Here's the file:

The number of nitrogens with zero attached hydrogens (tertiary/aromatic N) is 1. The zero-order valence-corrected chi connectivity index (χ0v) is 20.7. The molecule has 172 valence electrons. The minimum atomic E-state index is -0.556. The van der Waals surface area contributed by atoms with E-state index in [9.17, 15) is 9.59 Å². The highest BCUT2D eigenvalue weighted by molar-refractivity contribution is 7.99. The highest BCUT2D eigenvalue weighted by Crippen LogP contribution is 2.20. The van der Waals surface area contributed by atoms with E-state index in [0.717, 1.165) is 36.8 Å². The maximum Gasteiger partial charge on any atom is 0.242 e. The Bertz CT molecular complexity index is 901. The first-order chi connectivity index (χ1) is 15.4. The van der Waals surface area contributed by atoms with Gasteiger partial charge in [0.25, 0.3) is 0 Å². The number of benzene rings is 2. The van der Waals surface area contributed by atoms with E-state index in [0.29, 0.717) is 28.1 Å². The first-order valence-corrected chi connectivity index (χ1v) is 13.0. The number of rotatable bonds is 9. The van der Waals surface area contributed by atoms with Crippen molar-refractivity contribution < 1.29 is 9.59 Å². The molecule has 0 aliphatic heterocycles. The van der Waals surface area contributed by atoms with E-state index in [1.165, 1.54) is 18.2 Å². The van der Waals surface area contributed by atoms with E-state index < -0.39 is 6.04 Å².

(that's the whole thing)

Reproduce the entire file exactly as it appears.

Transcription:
The number of nitrogens with zero attached hydrogens (tertiary/aromatic N) is 1. The zero-order valence-corrected chi connectivity index (χ0v) is 20.7. The molecule has 172 valence electrons. The minimum atomic E-state index is -0.556. The van der Waals surface area contributed by atoms with E-state index in [9.17, 15) is 9.59 Å². The highest BCUT2D eigenvalue weighted by molar-refractivity contribution is 7.99. The highest BCUT2D eigenvalue weighted by Crippen LogP contribution is 2.20. The van der Waals surface area contributed by atoms with E-state index in [0.717, 1.165) is 36.8 Å². The maximum Gasteiger partial charge on any atom is 0.242 e. The Bertz CT molecular complexity index is 901. The first-order chi connectivity index (χ1) is 15.4. The van der Waals surface area contributed by atoms with Gasteiger partial charge in [0.25, 0.3) is 0 Å². The number of benzene rings is 2. The van der Waals surface area contributed by atoms with E-state index in [0.29, 0.717) is 28.1 Å². The first-order valence-corrected chi connectivity index (χ1v) is 13.0. The number of rotatable bonds is 9. The van der Waals surface area contributed by atoms with Crippen molar-refractivity contribution < 1.29 is 9.59 Å². The molecule has 0 aliphatic heterocycles. The van der Waals surface area contributed by atoms with E-state index in [1.165, 1.54) is 18.2 Å². The van der Waals surface area contributed by atoms with E-state index < -0.39 is 6.04 Å².